Appellants allege that this added financial data is material because it would help stockholders evaluate whether they should pursue an appraisal. They point out that the $4.25 per share merger price is 20% less than the company's book value. Since book value generally is a conservative value approximating liquidation value, they wonder how DLJ could conclude that the merger price was fair. If they understood the basis for DLJ's opinion, appellants say they would have a better idea of the price they might receive in an appraisal. Projections, more current financials and information about prices discussed with other possible acquirors, likewise, would help them predict their chances of success in a judicial determination of fair value.
The problem with appellants' argument is that it ignores settled law. Omitted facts are not material simply because they might be helpful. To be actionable, there must be a substantial likelihood that the undisclosed information would significantly alter the total mix of information already provided. The complaint alleges no facts suggesting that the undisclosed information is inconsistent with, or otherwise significantly differs from, the disclosed information. Appellants merely allege that the added information would be helpful in valuing the company.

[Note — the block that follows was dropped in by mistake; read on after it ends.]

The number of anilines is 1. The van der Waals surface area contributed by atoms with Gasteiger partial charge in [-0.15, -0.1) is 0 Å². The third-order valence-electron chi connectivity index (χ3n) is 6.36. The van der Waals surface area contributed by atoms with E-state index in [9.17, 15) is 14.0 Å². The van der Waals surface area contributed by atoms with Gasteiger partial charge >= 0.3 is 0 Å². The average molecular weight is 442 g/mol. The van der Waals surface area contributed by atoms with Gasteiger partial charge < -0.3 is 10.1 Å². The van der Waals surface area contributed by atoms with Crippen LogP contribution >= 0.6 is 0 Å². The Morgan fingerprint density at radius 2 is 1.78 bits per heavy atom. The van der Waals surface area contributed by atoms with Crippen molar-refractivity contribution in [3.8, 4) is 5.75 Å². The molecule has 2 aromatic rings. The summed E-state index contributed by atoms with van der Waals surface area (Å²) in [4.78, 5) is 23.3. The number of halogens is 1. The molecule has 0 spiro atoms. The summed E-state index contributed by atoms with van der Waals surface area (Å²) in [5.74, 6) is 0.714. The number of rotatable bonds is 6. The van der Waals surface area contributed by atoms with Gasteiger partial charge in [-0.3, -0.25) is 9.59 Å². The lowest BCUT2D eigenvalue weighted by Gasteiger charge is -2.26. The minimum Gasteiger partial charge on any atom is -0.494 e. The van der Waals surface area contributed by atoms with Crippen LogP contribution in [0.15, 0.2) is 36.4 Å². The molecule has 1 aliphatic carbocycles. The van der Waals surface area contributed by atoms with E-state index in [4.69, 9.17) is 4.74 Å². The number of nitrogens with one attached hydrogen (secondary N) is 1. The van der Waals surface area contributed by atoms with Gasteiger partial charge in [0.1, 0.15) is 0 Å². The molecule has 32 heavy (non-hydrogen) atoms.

Appellants are advocating a new disclosure standard in cases where appraisal is an option. They suggest that stockholders should be given all the financial data they would need if they were making an independent determination of fair value. Appellants offer no authority for their position and we see no reason to depart from our traditional standards. We agree that a stockholder deciding whether to seek appraisal should be given financial information about the company that will be material to that decision. In this case, however, the basic financial data were disclosed and appellants failed to allege any facts indicating that the omitted information was material. Accordingly, the complaint properly was dismissed for failure to state a claim.
Based on the foregoing, the decision of the Court of Chancery granting appellees' motion to dismiss and denying appellants' cross-motion for partial summary judgment is affirmed.